Exploring the Trim: A Comprehensive Guide to Cannabis Trimming Methods and Machines

by | Jan 22, 2018

Written by Kristina Etter

Kristina is a digital content creator and designer. She has a talent for creating engaging and informative content that resonates with our professional audience. Kristina’s passion for the cannabis industry stems from her belief that it has the potential to revolutionize the world in many ways, and has a personal testimony of cannabis success.

Trimming is a vital part of the cannabis cultivation process that removes undesirable leaves from the bud, making a smoother smoking experience for consumers. Hand-trimmed has been the standard practice due to the quality professional trimmers provide. However, quality trimming doesn’t necessarily have to mean “hand-trimmed” anymore.

In the ever-evolving landscape of the cannabis industry, cultivators face a crucial decision: hand trimming or relying on the efficiency of machines. Quality, cost, and time are the trinity of considerations that define this choice, shaping the fate of the final product and the success of the operation.

Trimming Dilemma: Hand vs. Machine

The quality of trim stands as the linchpin of this decision-making process. Poor trimming not only translates to product loss but can also jeopardize the integrity of the bud, impacting both its weight and overall quality. The trim itself is not to be dismissed; it contains cannabinoids vital for various derivative products. The question arises: hand trimming, the artisanal approach that yields approximately one pound per day with a labor cost of $16 an hour, or the automatic trimmer, a time-saving powerhouse capable of handling several pounds per hour?

In the realm where time is synonymous with money, automatic trimmers emerge as potential game-changers. They promise to replace entire trimming teams, significantly reducing labor costs without necessarily compromising quality. But does this mean sacrificing the meticulous touch that hand trimming provides?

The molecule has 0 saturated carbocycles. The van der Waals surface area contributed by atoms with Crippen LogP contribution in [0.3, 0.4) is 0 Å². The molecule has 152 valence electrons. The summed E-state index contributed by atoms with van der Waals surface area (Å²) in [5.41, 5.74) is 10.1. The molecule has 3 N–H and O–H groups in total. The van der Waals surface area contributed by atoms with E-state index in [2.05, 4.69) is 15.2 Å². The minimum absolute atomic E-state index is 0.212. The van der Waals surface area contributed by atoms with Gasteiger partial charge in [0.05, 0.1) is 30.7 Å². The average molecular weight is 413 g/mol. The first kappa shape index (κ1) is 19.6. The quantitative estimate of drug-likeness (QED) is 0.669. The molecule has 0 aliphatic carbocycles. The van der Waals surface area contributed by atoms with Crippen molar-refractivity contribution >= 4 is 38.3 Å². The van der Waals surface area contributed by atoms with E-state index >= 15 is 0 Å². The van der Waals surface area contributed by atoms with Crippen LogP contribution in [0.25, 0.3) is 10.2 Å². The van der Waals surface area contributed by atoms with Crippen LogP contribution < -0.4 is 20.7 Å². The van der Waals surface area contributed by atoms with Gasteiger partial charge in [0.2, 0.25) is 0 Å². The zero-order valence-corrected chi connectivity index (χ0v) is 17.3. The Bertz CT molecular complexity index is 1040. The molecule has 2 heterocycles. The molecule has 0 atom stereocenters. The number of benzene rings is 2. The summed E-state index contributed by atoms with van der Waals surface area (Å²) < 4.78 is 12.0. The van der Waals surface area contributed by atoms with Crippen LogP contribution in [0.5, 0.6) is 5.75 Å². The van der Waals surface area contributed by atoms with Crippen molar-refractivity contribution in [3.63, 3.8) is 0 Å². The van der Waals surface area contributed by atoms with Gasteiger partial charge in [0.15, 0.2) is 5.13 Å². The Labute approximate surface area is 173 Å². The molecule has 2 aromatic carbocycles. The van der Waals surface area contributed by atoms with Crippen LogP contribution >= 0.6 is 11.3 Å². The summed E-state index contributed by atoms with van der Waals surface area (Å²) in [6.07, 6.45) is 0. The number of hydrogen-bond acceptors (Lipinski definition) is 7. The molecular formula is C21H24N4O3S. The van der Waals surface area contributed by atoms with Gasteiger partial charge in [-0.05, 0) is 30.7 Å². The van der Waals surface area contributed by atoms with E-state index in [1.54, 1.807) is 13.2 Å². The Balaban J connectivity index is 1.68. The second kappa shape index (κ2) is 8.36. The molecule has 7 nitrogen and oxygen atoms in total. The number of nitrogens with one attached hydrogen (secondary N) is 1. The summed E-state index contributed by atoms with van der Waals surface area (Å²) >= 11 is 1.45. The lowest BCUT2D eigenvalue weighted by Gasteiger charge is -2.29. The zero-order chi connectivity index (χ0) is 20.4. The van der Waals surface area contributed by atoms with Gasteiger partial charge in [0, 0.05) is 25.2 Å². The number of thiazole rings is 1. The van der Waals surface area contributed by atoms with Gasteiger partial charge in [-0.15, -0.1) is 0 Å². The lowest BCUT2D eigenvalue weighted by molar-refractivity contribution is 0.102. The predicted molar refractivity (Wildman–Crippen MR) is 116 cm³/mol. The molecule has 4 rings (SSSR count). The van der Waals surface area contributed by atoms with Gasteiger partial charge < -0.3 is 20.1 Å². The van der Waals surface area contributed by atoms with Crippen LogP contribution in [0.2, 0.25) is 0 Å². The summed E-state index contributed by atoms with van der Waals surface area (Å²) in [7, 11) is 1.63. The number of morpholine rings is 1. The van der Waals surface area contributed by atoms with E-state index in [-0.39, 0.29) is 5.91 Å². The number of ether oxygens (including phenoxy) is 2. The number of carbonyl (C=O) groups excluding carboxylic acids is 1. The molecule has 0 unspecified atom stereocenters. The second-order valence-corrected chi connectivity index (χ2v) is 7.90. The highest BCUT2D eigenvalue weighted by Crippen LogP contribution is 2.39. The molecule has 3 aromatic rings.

cannabis trimming methods

Cannabis Trimming Methods: Wet vs. Dry

Two primary methods, wet trim and dry trim, add another layer of complexity to the decision-making process. Wet trimming post-harvest but pre-drying, or dry trimming post-drying but pre-curing—each method has its merits and implications. The choice between them is pivotal, influencing the available options and shaping the overall efficiency of the trimming process.

Among the titans in the trimming machine arena are Twister Trimmers, CenturionPro Trimmers, EZTRIM, and Triminator Trimmers. Each comes with its unique set of pros and cons, catering to a diverse range of cultivator needs and preferences.

Twister Trimmers: The Streamlined Solution

Twister Trimmers, designed with streamlining and scalability in mind, boast the ability to connect multiple units to maximize efficiency. While the T2, their flagship product, can trim 15-19lbs dry and 77-85lbs wet per hour, it’s not without its drawbacks, notably its loud operation and the need for frequent calibration and cleaning.

Pros:

  • Easy to use.
  • Can trim wet or dry flower by changing tumbler.
  • Easy disassemble for cleaning and maintenance.
  • Can be linked up to double or triple production volume.

Cons:

  • Very Loud.
  • Requires lubricating the blades which could affect flower quality.
  • Needs to be calibrated and cleaned often.